Language and Cancer: What to say, what not to say

“If some metaphors can lock you in enemy territory, others can be a key to help understand what is happening to you. They can be both oppressive and transformative.” So ends an essay by Neil Small, “After the Battle, Journeys with Cancer: Changing Metaphors of Illness”

A few months ago, I went down to the county courthouse and watched a CCTV event hosted by the Hospice Foundation of America entitled, “Living with Grief: Cancer and End-of-Life Care.” It was a good few hours, and I learned a lot.

A book of the same name was published in conjunction with the event. Neil Small’s article on the metaphors we use when speaking of cancer was probably the most immediately helpful. Neil draws significantly on Susan Sontag’s book “Illness as Metaphor” in which she apparently argues against metaphoric thinking when dealing with disease. But as Neil and Sontag acknowledge, metaphors are all over our disease speak like white on rice.

Sorry. Seriously, though, here’s two takeaways from the article.

1.   Though use of battle language can be helpful for some patients and families, it might be difficult even harmful for others. For example, if someone’s cancer is incurable, then speaking in terms of “winning the battle” or “fight” or “war” is just not helpful. In fact, it totally misrepresents the situation. This is not to say that battle language might be helpful for some in some circumstances, but to be aware of its inherent danger.

2.  An alternative, and perhaps more helpful metaphor, is that of journey or walk. It is a metaphor that can incorporate the ups and downs of cancer treatment, and is able to be used by patient and family alike. As a pastor, I found it a helpful metaphor as it allows me to speak of heaven and death as an arrival, a destination, rather than something to avoid at all costs.

The article is much more complex than this, but those are the takeaways: battle language can be quite problematic, journey language is more likely helpful.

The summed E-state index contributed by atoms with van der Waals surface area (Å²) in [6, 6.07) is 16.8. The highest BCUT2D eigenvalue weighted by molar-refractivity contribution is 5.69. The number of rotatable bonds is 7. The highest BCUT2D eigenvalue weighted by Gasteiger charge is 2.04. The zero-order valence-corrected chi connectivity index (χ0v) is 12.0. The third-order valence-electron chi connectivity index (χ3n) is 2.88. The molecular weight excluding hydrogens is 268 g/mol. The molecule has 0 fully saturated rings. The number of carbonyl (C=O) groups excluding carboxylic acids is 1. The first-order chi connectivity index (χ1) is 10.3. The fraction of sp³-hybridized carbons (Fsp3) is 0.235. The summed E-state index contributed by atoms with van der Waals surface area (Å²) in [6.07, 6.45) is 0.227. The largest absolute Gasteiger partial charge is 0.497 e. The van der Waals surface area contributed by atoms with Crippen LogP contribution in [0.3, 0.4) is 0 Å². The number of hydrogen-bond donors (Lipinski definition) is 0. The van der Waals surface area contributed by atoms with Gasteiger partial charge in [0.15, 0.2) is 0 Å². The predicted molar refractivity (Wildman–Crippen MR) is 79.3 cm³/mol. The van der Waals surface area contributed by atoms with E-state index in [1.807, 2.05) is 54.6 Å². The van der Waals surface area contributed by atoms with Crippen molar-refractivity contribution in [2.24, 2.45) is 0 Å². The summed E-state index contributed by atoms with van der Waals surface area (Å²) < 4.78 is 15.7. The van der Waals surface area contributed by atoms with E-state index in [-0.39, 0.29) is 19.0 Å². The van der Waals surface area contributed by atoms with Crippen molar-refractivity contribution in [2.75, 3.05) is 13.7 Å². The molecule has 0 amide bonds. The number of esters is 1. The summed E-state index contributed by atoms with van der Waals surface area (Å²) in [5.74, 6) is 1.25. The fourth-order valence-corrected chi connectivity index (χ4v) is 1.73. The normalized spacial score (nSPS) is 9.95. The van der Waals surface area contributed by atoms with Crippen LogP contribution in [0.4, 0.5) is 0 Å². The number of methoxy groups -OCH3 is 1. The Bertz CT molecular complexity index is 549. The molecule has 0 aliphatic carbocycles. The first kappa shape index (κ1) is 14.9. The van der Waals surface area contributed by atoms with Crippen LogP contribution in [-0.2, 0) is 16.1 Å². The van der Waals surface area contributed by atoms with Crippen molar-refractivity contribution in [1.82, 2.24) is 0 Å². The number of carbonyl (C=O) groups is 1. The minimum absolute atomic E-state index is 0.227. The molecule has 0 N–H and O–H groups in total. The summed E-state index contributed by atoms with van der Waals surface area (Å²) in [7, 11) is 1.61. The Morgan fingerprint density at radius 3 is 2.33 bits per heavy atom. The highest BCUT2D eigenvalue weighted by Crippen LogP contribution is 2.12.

1. Joan Calvin says:

    Having had cancer, I ito say it is a daunting experience.Please don’t tell people to have a “good” attitude. Attitude has little n,or no effect on outcome. Cancer is a random event. It seems we are searching for reasons and then it looks as if we are blaming the victim. My suggestion is to talk less and listen more. If you listen, then you will hear the words to use with each person experiencing this illness, which may be very different for each one.

  2. Marvin Miller says:

    Sorry, I do not have a comment on the above topic, but this seemed to be the only way that I could get a comment to you about another topic.

    This morning my wife and I used your devotional from”These Days”, entitled, “Express Your Love”. Thank you for your contribution. But I have one comment/question about the statement, “Three chapters later, we read that John is killed. Did Jesus know John would soon die? We will never know.” I am surprised that you would say that about Jesus, the Son of God, the Omniscient One. When did Jesus become all- knowing? Or, in your thinking, is he, was he not a part of the God-head, the Trinity when on earth?

    The Gospels refer often to Jesus, “knowing their thoughts”, “knowing all things”, etc, I am wondering how you interpret those scriptures, and how that would relate to the thought expressed in your devotional?

  3. Hey Marvin. Thanks for the question. For others’ sake, he’s commenting on a devotion (or set of devotions) I wrote for

    The question of Jesus’ knowledge in the gospels is a tricky one. Yes, there are places were Jesus seems to know more than any others — when he knows of the many infidelities of the woman at the well, when he knows how to feed the 5,000 — but there are other circumstances that suggest he is far from omniscient.

    For example, Luke 2:52 says Jesus grew in wisdom and in stature (or, other translations say “knowledge”). John’s gospel is probably the one in which Jesus is most knowledgable, but even there Jesus “learns” (John 4:1) and asks questions he seems now to know the answer to.

    So what’s at stake here? For me, it’s important that Jesus doesn’t know all, for that speaks to his humanness. If Jesus was not fully human and did not experience the challenges of humanity than the whole point of the incarnation seems lost to me. Like me, like you, like all of us, Jesus was tempted as a human and lived as one of us. But he was different, too, he had a certain connection with God, he was fully divine as well, and he lived in ways we could never dream of.

    For me, I rest just as much in the fact that Jesus was fully human — and the lack of knowledge and challenges that entails — as in the fully God truth as well. So in the devotion, I think I was just playing with that side of things for a bit.

    Thanks for your comments, Marvin. Have a great day.

Leave a Reply